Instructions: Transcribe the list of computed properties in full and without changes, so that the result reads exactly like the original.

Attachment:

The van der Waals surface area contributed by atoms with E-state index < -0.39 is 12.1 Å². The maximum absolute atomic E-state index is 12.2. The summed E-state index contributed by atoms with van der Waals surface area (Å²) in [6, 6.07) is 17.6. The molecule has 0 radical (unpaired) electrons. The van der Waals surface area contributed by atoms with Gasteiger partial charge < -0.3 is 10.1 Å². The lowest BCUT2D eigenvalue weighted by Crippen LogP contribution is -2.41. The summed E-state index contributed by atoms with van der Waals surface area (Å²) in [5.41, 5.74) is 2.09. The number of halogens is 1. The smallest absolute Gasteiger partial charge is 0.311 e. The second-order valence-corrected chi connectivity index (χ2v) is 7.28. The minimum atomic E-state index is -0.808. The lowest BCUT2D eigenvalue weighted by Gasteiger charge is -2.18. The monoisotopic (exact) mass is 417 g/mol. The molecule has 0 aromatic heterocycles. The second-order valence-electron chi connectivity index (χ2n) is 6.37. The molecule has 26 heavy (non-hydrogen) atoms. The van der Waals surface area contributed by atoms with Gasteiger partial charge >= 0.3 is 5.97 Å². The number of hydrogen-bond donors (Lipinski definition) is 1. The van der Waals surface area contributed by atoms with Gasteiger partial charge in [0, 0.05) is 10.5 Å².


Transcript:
The van der Waals surface area contributed by atoms with E-state index < -0.39 is 12.1 Å². The maximum absolute atomic E-state index is 12.2. The summed E-state index contributed by atoms with van der Waals surface area (Å²) in [6, 6.07) is 17.6. The molecule has 0 radical (unpaired) electrons. The van der Waals surface area contributed by atoms with Gasteiger partial charge < -0.3 is 10.1 Å². The lowest BCUT2D eigenvalue weighted by Crippen LogP contribution is -2.41. The summed E-state index contributed by atoms with van der Waals surface area (Å²) in [5.41, 5.74) is 2.09. The number of halogens is 1. The smallest absolute Gasteiger partial charge is 0.311 e. The second-order valence-corrected chi connectivity index (χ2v) is 7.28. The minimum atomic E-state index is -0.808. The lowest BCUT2D eigenvalue weighted by Gasteiger charge is -2.18. The monoisotopic (exact) mass is 417 g/mol. The molecule has 0 aromatic heterocycles. The second-order valence-electron chi connectivity index (χ2n) is 6.37. The molecule has 26 heavy (non-hydrogen) atoms. The van der Waals surface area contributed by atoms with Gasteiger partial charge >= 0.3 is 5.97 Å². The number of hydrogen-bond donors (Lipinski definition) is 1. The van der Waals surface area contributed by atoms with Gasteiger partial charge in [0, 0.05) is 10.5 Å².